In preparation for Codemotion Deep Learning conference, we had spoken to one of the speakers, Manuel Morales. He wears a variety of hats in machine learning. Since 2018, he has been General Director of the FinML Network.
He is currently an Associate Professor in the Department of Mathematics and Statistics at the University of Montreal specialising in Financial and Actuarial Mathematics, specifically the application of Machine Learning in banking and in responsible investment.
He recently participated in the Artificial Intelligence transformation initiative of the National Bank of Canada. As the Chief AI Scientist, he led the scientific efforts of the bank’s strategy to leverage AI technologies across all verticals. He had the opportunity to work on a wide variety of projects from wealth management to retail banking applications, and also led the first works towards laying down an AI governance framework.
He’s also working within the startup ecosystem coming out of the University of Montreal, he noted ” There are many students with the initiative to start companies using technology, machine learning technology and data-driven technology. So I found startups and work within the industry helping other companies to adopt AI technology.”
The technology of personalisation contributes to digital transformation in banking
The convergence of a range of technologies including machine learning and AI have led to the digital transformation of numerous traditional sectors, including banking.
Manuel asserts that we’ve witnessed “fintechs trying to innovate and moving faster than traditional banking institutions” through blockchain technology, AI, and increased computing power.
Part of the impetus if customers who are accustomed to the personalized service of companies like Amazon, Facebook, and Google and subsequently banking became very aware fast of what this technology can can can do for them. So all of them then created pressure for financial institutions to innovate.”
The National Bank of Canada started by putting up the necessary infrastructure. Then they started putting together teams so that we could leverage that data. In terms of the variety of banking verticals Manuel shares that “retail is usually where we create significant impact.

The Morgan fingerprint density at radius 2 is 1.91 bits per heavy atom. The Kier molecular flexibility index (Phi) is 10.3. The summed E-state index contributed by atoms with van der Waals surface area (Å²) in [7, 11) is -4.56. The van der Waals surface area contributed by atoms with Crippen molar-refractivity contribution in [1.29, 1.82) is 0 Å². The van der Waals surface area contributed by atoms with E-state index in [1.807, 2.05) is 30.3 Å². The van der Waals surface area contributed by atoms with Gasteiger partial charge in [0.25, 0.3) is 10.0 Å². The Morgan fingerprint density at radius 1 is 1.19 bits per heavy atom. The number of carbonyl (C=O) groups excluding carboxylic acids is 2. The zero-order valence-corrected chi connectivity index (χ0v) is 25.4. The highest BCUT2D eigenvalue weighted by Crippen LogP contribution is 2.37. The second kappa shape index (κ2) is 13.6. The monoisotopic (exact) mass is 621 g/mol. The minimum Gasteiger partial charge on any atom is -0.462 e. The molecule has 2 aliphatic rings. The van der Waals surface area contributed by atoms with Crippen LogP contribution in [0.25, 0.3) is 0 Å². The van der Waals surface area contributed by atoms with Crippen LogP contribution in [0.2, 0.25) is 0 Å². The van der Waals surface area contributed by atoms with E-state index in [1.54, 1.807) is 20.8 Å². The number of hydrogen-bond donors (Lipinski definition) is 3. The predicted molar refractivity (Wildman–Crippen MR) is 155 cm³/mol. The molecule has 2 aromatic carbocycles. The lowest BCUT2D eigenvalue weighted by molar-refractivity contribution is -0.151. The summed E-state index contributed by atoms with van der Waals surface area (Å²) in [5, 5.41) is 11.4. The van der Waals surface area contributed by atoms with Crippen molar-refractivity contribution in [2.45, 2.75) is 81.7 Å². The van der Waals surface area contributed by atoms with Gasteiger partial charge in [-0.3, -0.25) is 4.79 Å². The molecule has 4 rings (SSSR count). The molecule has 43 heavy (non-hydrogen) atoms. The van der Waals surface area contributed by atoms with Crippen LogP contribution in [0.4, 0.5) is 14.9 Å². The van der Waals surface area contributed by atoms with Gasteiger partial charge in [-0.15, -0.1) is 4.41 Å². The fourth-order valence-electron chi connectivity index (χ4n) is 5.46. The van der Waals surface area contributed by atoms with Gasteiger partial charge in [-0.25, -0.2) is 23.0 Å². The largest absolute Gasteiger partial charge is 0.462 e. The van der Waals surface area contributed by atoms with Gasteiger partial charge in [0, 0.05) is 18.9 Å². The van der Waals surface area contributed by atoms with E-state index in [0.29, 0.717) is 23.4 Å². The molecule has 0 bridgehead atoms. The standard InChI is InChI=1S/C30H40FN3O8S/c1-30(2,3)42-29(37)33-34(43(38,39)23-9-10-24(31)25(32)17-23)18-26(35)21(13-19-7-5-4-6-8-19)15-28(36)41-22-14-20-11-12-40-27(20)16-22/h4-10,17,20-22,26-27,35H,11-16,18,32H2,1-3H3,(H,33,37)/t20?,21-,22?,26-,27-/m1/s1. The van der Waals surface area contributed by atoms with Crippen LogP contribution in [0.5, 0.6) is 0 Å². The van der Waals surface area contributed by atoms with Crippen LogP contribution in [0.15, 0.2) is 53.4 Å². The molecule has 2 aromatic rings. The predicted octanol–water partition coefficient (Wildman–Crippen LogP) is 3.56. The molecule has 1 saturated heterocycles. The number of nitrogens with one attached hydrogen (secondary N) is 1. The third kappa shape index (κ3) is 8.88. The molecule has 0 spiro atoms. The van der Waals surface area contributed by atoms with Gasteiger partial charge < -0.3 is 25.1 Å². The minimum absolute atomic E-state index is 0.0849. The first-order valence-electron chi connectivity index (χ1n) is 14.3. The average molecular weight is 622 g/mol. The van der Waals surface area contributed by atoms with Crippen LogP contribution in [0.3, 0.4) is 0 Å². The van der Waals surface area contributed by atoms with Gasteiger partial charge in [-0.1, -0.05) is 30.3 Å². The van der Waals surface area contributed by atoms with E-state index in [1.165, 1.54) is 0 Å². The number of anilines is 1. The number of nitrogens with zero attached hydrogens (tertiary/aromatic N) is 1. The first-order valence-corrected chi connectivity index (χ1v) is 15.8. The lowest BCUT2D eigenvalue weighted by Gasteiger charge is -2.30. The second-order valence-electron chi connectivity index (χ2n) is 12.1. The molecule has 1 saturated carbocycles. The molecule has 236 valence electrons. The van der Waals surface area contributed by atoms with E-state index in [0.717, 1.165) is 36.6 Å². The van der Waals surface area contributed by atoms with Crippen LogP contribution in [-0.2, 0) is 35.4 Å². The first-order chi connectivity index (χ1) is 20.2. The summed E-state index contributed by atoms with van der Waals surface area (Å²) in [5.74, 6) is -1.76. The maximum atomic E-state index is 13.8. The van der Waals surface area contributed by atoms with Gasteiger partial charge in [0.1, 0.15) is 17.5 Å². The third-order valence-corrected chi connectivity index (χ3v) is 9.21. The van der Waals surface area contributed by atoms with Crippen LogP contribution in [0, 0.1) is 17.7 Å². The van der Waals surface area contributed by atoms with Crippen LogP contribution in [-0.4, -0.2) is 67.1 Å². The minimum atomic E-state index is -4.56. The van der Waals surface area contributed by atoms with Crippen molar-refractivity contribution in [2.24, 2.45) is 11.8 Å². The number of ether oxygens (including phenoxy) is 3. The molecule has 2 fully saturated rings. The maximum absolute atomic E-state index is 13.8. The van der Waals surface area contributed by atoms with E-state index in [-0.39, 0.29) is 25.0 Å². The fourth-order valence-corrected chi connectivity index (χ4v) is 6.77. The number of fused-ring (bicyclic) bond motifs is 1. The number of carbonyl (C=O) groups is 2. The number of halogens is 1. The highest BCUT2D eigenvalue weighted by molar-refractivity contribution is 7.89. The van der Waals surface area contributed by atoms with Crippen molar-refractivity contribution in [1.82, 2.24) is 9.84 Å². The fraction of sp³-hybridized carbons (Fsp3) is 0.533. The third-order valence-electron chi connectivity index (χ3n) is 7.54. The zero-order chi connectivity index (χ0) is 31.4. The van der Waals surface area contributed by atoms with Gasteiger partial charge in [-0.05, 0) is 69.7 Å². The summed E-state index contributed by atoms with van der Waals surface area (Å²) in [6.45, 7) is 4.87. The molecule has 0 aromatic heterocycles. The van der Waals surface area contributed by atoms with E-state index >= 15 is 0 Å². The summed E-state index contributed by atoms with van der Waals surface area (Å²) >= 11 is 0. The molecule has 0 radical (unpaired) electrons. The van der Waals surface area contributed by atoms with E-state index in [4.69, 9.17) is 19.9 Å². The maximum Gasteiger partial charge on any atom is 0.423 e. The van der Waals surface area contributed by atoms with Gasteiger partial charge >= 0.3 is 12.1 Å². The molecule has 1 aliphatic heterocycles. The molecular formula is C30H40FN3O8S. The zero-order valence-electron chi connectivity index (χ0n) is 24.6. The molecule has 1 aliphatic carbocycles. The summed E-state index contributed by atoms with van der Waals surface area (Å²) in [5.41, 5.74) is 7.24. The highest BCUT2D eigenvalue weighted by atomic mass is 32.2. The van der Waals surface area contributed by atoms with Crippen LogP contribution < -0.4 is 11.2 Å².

Anything that has to do with our client-facing processes, client onboarding, leveraging our digital channels, where clients interact. But it also applies expansively such as wealth management. How do we use AI to better produce revenue and reduce costs? It spreads through document processing in Human Resources, our legal teams, our accounting teams, operations and marketing.”
AI is more than just statistics and analytics automation
According to Manuel when people started talking about AI in banking, they had this idea that it was just one more level of complexity in terms of models.
“They thought all that all you needed was to hire PhDs in machine learning and then all of a sudden everything would start working the magic. However, it’s not just more sophisticated statistics or models or mathematics. It’s actually an opportunity to, to change the way the processes themselves are designed within.”
Manuel attributes the slower innovation in banking compared to some sectors in part to the need for a cultural shift.
“It’s the mindset that has to change as well because banks are supposed to be digital-born companies. They have a different way of thinking. So what most banks are trying to do now is every time that there’s a deployment of a new application or a new service to clients. there must also be data collection.
When you think about what Facebook and Google are doing, they’re providing services but also a means of collecting more data that allows them to open new markets, identify new opportunities, and better serve the clients. So that’s what we’re trying to do. And that’s the mind shift that has to be pushed within banks.”
The threat and opportunity of fintech startups